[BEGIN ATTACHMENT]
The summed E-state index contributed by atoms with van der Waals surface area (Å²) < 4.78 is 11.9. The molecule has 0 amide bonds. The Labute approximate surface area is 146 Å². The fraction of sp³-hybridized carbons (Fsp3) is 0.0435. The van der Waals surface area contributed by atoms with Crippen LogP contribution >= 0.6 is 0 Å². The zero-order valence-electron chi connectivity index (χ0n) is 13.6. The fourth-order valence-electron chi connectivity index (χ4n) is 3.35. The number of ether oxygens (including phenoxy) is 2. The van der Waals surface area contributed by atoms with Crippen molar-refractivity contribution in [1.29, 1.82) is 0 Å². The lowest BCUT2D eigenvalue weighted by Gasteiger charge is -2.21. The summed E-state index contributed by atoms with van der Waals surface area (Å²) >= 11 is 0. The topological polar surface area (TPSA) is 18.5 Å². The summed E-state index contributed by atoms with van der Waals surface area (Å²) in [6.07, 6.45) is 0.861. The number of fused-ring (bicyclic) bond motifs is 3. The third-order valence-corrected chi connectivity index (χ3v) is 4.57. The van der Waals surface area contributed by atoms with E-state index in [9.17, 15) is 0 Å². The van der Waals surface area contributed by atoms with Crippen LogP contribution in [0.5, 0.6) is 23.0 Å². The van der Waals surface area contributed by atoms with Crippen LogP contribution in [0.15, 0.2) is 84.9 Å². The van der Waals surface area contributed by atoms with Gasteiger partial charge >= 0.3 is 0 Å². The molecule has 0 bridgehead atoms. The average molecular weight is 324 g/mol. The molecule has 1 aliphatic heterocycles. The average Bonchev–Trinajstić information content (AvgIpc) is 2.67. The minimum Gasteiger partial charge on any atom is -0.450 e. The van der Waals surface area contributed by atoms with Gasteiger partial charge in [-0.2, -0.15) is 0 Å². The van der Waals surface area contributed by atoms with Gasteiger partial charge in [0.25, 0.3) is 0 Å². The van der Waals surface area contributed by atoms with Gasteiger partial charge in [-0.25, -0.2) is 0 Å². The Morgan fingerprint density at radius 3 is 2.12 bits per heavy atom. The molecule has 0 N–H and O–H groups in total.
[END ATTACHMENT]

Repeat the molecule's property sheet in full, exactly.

The summed E-state index contributed by atoms with van der Waals surface area (Å²) < 4.78 is 11.9. The molecule has 0 amide bonds. The Labute approximate surface area is 146 Å². The fraction of sp³-hybridized carbons (Fsp3) is 0.0435. The van der Waals surface area contributed by atoms with Crippen LogP contribution >= 0.6 is 0 Å². The zero-order valence-electron chi connectivity index (χ0n) is 13.6. The fourth-order valence-electron chi connectivity index (χ4n) is 3.35. The number of ether oxygens (including phenoxy) is 2. The van der Waals surface area contributed by atoms with Crippen molar-refractivity contribution in [1.29, 1.82) is 0 Å². The lowest BCUT2D eigenvalue weighted by Gasteiger charge is -2.21. The summed E-state index contributed by atoms with van der Waals surface area (Å²) >= 11 is 0. The topological polar surface area (TPSA) is 18.5 Å². The summed E-state index contributed by atoms with van der Waals surface area (Å²) in [6.07, 6.45) is 0.861. The number of fused-ring (bicyclic) bond motifs is 3. The third-order valence-corrected chi connectivity index (χ3v) is 4.57. The van der Waals surface area contributed by atoms with E-state index in [9.17, 15) is 0 Å². The van der Waals surface area contributed by atoms with Crippen LogP contribution in [0.5, 0.6) is 23.0 Å². The van der Waals surface area contributed by atoms with Crippen LogP contribution in [0.15, 0.2) is 84.9 Å². The van der Waals surface area contributed by atoms with Gasteiger partial charge >= 0.3 is 0 Å². The molecule has 0 bridgehead atoms. The average molecular weight is 324 g/mol. The molecule has 1 aliphatic heterocycles. The average Bonchev–Trinajstić information content (AvgIpc) is 2.67. The minimum Gasteiger partial charge on any atom is -0.450 e. The van der Waals surface area contributed by atoms with Gasteiger partial charge in [-0.2, -0.15) is 0 Å². The van der Waals surface area contributed by atoms with Gasteiger partial charge in [0.25, 0.3) is 0 Å². The van der Waals surface area contributed by atoms with Gasteiger partial charge in [-0.25, -0.2) is 0 Å². The Morgan fingerprint density at radius 3 is 2.12 bits per heavy atom. The molecule has 0 N–H and O–H groups in total.